Friday, July 11, 2008

Meet Dave: You Can Forget the Little People

Remember the days when you would rush to see an Eddie Murphy movie? Think back to all those laughable moments spent at the theater or on your couch watching repeatedly your favorite scenes from "Coming to America", "Beverly Hills Cop", "Boomerang", or "Life". What happened to those days? What changed, Eddie or the way comedy films are made? Maybe a little bit of both.

I "met" Dave earlier this week at the Landmark Theater and I wasn't impressed by anything, except maybe his tailored white suit. But vintage clothing don't make the man or the movie in this case, nor does the man make the movie. So never mind Dave, I want to be reintroduced to the comedic genius, Eddie Murphy, hiding in the large shell of himself in this movie.

Literally pulling old comedic tricks out of his butt, Murphy as Dave is outwardly a man, but is functionally a space ship operated by little people. Not dwarfs, people! I mean itty bitty people that come from nothing, or better said, the planet Nill. Captain and his crew come to New York City in search of an orb that will help save their planet by draining Earth's water supply. The powerful ball was sent years before but managed only to make it to a young boy's (Austyn Myers) fish bowl. The rest of this story is as fish out of water as it can get.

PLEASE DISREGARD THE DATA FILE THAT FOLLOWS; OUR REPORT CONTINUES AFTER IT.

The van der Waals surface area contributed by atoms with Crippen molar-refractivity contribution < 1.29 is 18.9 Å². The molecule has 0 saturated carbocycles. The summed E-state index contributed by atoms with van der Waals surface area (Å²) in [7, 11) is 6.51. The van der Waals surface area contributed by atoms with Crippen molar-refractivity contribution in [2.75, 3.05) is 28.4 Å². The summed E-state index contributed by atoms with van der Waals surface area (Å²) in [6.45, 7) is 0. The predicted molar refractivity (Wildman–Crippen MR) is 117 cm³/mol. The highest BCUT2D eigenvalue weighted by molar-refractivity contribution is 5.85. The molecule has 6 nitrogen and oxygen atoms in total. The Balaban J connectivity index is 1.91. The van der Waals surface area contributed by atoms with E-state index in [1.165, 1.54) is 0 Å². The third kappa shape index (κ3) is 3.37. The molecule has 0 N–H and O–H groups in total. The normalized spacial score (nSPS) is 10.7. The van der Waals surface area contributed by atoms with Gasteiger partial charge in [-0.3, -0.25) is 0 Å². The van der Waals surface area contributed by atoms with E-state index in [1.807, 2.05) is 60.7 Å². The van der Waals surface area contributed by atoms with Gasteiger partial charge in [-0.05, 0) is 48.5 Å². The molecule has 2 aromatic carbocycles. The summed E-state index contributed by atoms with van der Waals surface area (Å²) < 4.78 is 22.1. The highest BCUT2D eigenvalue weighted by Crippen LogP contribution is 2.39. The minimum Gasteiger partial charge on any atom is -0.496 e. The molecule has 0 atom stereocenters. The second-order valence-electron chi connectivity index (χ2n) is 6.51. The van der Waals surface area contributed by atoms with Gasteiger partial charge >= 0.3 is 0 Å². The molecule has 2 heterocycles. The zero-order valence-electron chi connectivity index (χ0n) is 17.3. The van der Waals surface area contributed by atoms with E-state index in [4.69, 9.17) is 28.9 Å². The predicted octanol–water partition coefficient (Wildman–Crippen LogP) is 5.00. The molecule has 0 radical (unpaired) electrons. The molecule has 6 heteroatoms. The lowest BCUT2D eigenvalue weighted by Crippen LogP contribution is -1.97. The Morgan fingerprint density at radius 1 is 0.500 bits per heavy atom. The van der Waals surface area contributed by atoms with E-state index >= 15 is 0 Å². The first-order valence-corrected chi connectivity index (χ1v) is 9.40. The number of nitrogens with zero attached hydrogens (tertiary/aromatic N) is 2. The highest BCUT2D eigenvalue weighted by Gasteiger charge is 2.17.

While this brother from another planet awkwardly goes about his mission, he is befriended by a young woman, Gina, (Elizabeth Banks, "Spider Man 3") and her young son, Josh (Myers), who once had the orb, but lost it to a school bully. Naturally, the more time Dave spends with them and other earthlings, the less "alien" Captain and his crew become. He begins to think Earth and its inhabitant aren't so bad and may be worth saving, but not everyone under his command agrees. Prepare for mutiny on a "small" scale!

Lastly, just as "Meet Dave" is a movie about little people, it will probably be more enjoyable to them too. And again, I mean kids not adults that are biologically and vertically challenged. The film does have a message about self esteem and feeling special which is good for youngsters. But if you already mastered these tools long ago, meeting Dave may not be necessary.

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